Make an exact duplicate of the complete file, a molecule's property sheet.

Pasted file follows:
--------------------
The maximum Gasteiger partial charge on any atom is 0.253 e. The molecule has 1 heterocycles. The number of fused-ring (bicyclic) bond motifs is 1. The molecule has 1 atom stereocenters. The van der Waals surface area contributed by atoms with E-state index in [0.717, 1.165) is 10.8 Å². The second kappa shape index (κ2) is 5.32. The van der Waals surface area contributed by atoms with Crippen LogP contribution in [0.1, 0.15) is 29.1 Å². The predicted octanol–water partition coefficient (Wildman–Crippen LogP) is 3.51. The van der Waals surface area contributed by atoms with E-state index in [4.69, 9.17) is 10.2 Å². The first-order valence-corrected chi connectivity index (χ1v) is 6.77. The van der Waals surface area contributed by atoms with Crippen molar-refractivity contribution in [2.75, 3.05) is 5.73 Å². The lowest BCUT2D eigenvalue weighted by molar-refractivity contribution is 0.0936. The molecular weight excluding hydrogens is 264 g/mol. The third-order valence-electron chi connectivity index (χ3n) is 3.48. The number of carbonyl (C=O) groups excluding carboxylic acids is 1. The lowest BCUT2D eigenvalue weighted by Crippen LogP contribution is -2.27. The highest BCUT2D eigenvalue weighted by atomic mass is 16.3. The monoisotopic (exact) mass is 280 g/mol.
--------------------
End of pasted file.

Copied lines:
The maximum Gasteiger partial charge on any atom is 0.253 e. The molecule has 1 heterocycles. The number of fused-ring (bicyclic) bond motifs is 1. The molecule has 1 atom stereocenters. The van der Waals surface area contributed by atoms with E-state index in [0.717, 1.165) is 10.8 Å². The second kappa shape index (κ2) is 5.32. The van der Waals surface area contributed by atoms with Crippen LogP contribution in [0.1, 0.15) is 29.1 Å². The predicted octanol–water partition coefficient (Wildman–Crippen LogP) is 3.51. The van der Waals surface area contributed by atoms with E-state index in [4.69, 9.17) is 10.2 Å². The first-order valence-corrected chi connectivity index (χ1v) is 6.77. The van der Waals surface area contributed by atoms with Crippen molar-refractivity contribution in [2.75, 3.05) is 5.73 Å². The lowest BCUT2D eigenvalue weighted by molar-refractivity contribution is 0.0936. The molecular weight excluding hydrogens is 264 g/mol. The third-order valence-electron chi connectivity index (χ3n) is 3.48. The number of carbonyl (C=O) groups excluding carboxylic acids is 1. The lowest BCUT2D eigenvalue weighted by Crippen LogP contribution is -2.27. The highest BCUT2D eigenvalue weighted by atomic mass is 16.3. The monoisotopic (exact) mass is 280 g/mol.